By People Staff
April 10, 2000 12:00 PM

by Michael Gross

Can one writer make sense of “fifty years of sex, drugs, rock, revolution, glamour, greed, valor, faith, and silicon chips,” as this history of Americans born between 1941 and 1963 is subtitled, in a single (albeit hefty) book? Journalist Gross, 47, author of the bestselling Model: The Ugly Business of Beautiful Women, gives it the old boomer try. Focusing on 19 figures—from Donald Trump to spiritual guru Marianne Williamson—Gross concludes that some fundamentals haven’t changed since the idealistic ’60s: The Internet is simply one more way of giving “power to the people,” while an obsession with prolonging youth is “a hedge against the ultimate authority, mortality.”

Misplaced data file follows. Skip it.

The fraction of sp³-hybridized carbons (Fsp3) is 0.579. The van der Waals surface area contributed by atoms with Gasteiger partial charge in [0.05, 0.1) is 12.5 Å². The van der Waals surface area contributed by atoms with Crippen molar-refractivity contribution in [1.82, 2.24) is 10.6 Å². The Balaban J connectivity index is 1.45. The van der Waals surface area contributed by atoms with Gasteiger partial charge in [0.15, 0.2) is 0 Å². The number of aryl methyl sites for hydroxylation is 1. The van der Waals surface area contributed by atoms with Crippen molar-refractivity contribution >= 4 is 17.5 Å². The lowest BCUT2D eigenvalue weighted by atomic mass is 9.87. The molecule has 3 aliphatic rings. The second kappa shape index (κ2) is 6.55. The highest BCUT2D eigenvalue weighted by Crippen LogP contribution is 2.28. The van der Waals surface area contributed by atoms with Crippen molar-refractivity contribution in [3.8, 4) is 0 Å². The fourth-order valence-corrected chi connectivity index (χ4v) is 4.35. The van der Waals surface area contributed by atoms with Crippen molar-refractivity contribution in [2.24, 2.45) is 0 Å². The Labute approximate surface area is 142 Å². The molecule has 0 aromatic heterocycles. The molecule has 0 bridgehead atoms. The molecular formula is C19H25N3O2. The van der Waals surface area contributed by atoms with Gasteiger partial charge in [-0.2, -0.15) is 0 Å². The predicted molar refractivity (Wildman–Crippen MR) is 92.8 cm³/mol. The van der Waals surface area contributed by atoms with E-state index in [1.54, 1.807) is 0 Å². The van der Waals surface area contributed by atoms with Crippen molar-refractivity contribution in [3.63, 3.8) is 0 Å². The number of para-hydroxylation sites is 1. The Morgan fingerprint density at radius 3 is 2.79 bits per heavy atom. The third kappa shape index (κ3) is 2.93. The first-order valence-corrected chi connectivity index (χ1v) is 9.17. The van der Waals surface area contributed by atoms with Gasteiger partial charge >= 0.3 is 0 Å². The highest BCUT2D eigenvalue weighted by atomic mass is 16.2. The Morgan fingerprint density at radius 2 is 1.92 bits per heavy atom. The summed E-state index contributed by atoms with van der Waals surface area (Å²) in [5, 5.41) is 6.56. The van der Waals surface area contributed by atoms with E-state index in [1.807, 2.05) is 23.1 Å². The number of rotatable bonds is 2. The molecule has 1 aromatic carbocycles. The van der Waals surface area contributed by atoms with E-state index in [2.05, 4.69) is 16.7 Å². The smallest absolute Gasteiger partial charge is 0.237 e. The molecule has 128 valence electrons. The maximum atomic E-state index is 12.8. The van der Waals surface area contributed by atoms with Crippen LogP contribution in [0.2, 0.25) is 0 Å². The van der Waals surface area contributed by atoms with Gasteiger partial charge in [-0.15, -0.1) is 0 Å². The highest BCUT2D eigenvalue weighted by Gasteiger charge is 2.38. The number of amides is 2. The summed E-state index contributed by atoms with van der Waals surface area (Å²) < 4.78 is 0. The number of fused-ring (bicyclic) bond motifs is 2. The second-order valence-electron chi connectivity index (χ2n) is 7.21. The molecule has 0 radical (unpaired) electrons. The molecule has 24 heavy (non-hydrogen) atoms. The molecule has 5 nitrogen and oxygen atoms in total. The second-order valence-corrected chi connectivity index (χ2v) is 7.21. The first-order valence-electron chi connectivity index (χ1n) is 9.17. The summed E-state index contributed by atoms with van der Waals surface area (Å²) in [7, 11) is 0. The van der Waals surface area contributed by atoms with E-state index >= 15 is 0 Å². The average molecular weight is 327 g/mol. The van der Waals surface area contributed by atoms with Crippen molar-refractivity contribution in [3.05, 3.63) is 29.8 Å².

Gross’s reach here exceeds his grasp. His attempt to catalog an entire era gives the text a perfunctory feel, and he often drops people’s stories just when they get involving. Still, tidbits like this do liven things up: “I didn’t look favorably upon [hippies],” mogul Trump tells Gross, cause they were always very dirty.” (HarperCollins, $25)

Bottom Line: Talkirr ’bout his generation a little too much

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